Another instance has just been brought to our notice where some member of the university has abused the privileges of the library by taking away one of the reserved books. This time the book is an important work reserved by one of the instructors in history for the use of a section numbering over two hundred men, and as it will be impossible to obtain a duplicate copy for several weeks at least, we may imagine what inconvenience will be suffered by two hundred men on account of the ungentlemanly action of one man. Such carelessness, if we speak charitably, or selfishness, if we give the right name, ought to meet with open reproof and penalty, and we regret that the offenders, who have on several occasions purloined books from the library, have not had their offence made known to the public. An absolute entailment of all library privileges for a long time would not be too heavy a punishment for their utter disregard, both of library rules and common courtesy.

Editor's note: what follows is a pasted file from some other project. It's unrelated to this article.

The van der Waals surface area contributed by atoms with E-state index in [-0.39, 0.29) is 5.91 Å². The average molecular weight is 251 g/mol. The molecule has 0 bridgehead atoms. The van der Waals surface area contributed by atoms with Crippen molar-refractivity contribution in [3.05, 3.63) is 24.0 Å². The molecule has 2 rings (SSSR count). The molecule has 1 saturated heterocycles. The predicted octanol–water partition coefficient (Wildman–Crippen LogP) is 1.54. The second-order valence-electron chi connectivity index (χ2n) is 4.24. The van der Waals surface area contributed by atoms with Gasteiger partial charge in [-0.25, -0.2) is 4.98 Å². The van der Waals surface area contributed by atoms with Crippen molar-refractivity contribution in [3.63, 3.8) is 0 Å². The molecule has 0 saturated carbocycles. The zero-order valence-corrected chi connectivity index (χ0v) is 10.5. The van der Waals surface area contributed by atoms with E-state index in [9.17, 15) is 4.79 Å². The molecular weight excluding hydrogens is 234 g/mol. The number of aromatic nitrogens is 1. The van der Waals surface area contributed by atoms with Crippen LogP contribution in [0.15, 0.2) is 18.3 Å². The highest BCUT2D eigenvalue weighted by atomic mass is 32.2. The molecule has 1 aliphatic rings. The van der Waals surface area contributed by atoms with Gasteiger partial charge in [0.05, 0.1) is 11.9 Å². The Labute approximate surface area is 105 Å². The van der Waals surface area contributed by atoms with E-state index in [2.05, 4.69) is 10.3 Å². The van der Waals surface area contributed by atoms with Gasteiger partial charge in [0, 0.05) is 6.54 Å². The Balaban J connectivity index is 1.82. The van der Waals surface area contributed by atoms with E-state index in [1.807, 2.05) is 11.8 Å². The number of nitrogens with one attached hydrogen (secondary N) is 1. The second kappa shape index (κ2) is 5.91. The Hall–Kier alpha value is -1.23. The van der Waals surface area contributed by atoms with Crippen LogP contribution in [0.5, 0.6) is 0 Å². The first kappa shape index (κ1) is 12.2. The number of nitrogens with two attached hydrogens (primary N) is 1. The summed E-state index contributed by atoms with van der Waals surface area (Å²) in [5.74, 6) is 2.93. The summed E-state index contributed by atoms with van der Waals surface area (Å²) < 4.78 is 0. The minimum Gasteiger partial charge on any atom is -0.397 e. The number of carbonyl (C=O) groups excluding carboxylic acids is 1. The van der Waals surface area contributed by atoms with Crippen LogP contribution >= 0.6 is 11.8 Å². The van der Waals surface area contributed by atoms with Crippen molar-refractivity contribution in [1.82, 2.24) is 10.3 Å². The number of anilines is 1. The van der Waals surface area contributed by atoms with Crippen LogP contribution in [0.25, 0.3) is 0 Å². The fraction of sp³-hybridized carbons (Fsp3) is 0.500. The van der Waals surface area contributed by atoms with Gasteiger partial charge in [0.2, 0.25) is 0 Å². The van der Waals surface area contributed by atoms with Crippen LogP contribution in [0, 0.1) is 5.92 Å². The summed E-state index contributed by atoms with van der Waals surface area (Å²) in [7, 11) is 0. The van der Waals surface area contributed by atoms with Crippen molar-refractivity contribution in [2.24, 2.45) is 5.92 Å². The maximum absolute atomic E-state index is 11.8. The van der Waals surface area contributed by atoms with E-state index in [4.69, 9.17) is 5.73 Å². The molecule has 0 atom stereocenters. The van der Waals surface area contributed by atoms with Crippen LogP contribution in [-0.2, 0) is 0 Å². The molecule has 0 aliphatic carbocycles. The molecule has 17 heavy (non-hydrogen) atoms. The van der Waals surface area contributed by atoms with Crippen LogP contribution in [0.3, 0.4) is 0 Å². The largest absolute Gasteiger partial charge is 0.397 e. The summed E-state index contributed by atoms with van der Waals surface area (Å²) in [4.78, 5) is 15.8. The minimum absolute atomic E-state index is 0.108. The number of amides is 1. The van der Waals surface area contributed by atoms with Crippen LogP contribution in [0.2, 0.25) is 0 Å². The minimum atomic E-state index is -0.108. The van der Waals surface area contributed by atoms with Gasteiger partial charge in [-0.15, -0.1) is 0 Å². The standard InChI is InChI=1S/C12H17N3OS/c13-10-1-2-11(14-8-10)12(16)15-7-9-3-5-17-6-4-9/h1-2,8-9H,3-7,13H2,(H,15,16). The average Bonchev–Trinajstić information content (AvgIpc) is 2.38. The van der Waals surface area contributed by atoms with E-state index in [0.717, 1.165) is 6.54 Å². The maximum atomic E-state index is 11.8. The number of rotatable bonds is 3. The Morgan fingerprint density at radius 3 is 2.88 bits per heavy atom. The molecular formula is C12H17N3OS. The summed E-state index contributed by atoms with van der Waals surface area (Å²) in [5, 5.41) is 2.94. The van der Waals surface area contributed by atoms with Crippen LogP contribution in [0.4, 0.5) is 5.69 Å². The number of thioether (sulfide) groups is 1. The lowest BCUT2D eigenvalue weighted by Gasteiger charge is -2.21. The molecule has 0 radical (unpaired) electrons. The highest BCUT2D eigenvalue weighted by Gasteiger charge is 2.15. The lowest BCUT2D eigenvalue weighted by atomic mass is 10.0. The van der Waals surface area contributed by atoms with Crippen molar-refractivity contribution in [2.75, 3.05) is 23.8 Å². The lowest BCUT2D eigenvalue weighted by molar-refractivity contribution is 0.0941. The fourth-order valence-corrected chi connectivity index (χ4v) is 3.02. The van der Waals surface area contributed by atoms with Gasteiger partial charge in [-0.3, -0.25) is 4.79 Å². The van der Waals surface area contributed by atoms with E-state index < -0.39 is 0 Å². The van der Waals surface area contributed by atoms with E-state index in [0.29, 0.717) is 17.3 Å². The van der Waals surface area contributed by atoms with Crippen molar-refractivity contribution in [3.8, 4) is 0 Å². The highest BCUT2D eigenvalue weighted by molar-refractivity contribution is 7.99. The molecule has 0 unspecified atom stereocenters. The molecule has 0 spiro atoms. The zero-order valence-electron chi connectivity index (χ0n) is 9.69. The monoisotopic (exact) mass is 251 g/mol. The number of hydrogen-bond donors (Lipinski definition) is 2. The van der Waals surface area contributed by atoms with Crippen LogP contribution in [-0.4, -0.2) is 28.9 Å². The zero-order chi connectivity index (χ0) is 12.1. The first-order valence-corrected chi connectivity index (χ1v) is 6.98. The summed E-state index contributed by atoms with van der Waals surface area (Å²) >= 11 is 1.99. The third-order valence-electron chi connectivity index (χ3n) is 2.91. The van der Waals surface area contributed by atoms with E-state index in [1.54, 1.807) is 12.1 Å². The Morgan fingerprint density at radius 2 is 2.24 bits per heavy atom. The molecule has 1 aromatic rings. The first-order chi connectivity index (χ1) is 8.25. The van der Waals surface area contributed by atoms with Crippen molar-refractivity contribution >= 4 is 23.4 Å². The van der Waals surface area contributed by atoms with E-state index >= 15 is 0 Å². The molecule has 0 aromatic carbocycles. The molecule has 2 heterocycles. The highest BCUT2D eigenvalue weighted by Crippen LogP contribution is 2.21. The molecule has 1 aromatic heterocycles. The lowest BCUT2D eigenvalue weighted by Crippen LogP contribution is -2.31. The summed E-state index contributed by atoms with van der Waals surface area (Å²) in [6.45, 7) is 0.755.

NO WRITER ATTRIBUTED